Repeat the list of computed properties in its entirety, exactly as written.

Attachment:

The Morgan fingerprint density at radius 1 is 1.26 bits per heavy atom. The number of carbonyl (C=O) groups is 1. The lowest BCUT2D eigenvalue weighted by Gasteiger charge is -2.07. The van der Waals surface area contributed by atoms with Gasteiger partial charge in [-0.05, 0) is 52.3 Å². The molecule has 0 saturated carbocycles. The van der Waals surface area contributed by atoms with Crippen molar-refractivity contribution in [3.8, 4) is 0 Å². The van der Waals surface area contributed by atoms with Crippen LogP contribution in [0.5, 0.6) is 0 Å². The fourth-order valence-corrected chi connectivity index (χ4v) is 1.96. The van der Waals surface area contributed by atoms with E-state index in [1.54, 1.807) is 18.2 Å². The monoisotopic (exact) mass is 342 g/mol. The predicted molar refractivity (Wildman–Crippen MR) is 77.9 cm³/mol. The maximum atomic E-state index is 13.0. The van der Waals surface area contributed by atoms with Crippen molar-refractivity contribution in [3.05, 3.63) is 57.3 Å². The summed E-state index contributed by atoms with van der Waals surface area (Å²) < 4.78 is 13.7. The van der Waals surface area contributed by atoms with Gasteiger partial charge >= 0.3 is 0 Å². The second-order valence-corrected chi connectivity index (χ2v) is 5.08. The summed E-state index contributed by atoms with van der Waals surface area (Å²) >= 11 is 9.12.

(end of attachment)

The Morgan fingerprint density at radius 1 is 1.26 bits per heavy atom. The number of carbonyl (C=O) groups is 1. The lowest BCUT2D eigenvalue weighted by Gasteiger charge is -2.07. The van der Waals surface area contributed by atoms with Gasteiger partial charge in [-0.05, 0) is 52.3 Å². The molecule has 0 saturated carbocycles. The van der Waals surface area contributed by atoms with Crippen molar-refractivity contribution in [3.8, 4) is 0 Å². The van der Waals surface area contributed by atoms with Crippen LogP contribution in [0.5, 0.6) is 0 Å². The fourth-order valence-corrected chi connectivity index (χ4v) is 1.96. The van der Waals surface area contributed by atoms with E-state index in [1.54, 1.807) is 18.2 Å². The monoisotopic (exact) mass is 342 g/mol. The predicted molar refractivity (Wildman–Crippen MR) is 77.9 cm³/mol. The maximum atomic E-state index is 13.0. The van der Waals surface area contributed by atoms with Crippen molar-refractivity contribution in [3.05, 3.63) is 57.3 Å². The summed E-state index contributed by atoms with van der Waals surface area (Å²) < 4.78 is 13.7. The van der Waals surface area contributed by atoms with Gasteiger partial charge >= 0.3 is 0 Å². The second-order valence-corrected chi connectivity index (χ2v) is 5.08. The summed E-state index contributed by atoms with van der Waals surface area (Å²) >= 11 is 9.12.